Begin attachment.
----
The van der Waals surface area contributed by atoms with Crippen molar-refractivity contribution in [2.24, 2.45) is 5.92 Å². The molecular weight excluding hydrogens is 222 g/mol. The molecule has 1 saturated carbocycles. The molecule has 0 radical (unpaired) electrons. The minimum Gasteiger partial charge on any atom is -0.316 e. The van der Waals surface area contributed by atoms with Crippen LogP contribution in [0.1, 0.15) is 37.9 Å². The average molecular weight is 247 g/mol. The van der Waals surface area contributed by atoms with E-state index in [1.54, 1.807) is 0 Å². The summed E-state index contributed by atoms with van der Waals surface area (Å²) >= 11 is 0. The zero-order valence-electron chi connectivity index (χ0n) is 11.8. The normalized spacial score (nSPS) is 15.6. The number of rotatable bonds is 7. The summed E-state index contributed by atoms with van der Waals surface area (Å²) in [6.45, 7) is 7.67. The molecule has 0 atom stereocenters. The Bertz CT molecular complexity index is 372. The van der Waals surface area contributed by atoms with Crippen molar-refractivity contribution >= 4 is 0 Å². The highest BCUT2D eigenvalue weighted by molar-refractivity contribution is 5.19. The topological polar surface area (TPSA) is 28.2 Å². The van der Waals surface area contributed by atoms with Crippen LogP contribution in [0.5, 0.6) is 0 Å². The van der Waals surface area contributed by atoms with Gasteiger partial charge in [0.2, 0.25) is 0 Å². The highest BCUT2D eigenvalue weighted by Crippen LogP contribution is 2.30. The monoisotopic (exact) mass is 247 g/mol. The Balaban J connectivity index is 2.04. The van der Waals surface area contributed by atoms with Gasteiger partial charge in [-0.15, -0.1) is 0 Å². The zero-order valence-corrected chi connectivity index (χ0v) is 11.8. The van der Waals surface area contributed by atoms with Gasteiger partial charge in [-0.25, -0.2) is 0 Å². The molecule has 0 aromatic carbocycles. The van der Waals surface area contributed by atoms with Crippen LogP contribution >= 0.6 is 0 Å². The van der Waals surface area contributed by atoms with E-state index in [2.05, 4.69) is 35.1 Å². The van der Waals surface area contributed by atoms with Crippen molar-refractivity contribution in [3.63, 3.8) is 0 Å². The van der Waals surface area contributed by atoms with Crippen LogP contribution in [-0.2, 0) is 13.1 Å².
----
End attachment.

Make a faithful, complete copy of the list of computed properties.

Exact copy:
The van der Waals surface area contributed by atoms with Crippen molar-refractivity contribution in [2.24, 2.45) is 5.92 Å². The molecular weight excluding hydrogens is 222 g/mol. The molecule has 1 saturated carbocycles. The molecule has 0 radical (unpaired) electrons. The minimum Gasteiger partial charge on any atom is -0.316 e. The van der Waals surface area contributed by atoms with Crippen LogP contribution in [0.1, 0.15) is 37.9 Å². The average molecular weight is 247 g/mol. The van der Waals surface area contributed by atoms with E-state index in [1.54, 1.807) is 0 Å². The summed E-state index contributed by atoms with van der Waals surface area (Å²) >= 11 is 0. The zero-order valence-electron chi connectivity index (χ0n) is 11.8. The normalized spacial score (nSPS) is 15.6. The number of rotatable bonds is 7. The summed E-state index contributed by atoms with van der Waals surface area (Å²) in [6.45, 7) is 7.67. The molecule has 0 atom stereocenters. The Bertz CT molecular complexity index is 372. The van der Waals surface area contributed by atoms with Crippen molar-refractivity contribution >= 4 is 0 Å². The highest BCUT2D eigenvalue weighted by molar-refractivity contribution is 5.19. The topological polar surface area (TPSA) is 28.2 Å². The van der Waals surface area contributed by atoms with Crippen LogP contribution in [0.5, 0.6) is 0 Å². The van der Waals surface area contributed by atoms with Gasteiger partial charge in [0.2, 0.25) is 0 Å². The highest BCUT2D eigenvalue weighted by Crippen LogP contribution is 2.30. The monoisotopic (exact) mass is 247 g/mol. The Balaban J connectivity index is 2.04. The van der Waals surface area contributed by atoms with Gasteiger partial charge in [-0.15, -0.1) is 0 Å². The zero-order valence-corrected chi connectivity index (χ0v) is 11.8. The van der Waals surface area contributed by atoms with Gasteiger partial charge in [-0.25, -0.2) is 0 Å². The molecule has 0 aromatic carbocycles. The van der Waals surface area contributed by atoms with Crippen LogP contribution >= 0.6 is 0 Å². The van der Waals surface area contributed by atoms with E-state index in [2.05, 4.69) is 35.1 Å². The van der Waals surface area contributed by atoms with Crippen molar-refractivity contribution in [3.63, 3.8) is 0 Å². The van der Waals surface area contributed by atoms with Crippen LogP contribution in [-0.2, 0) is 13.1 Å².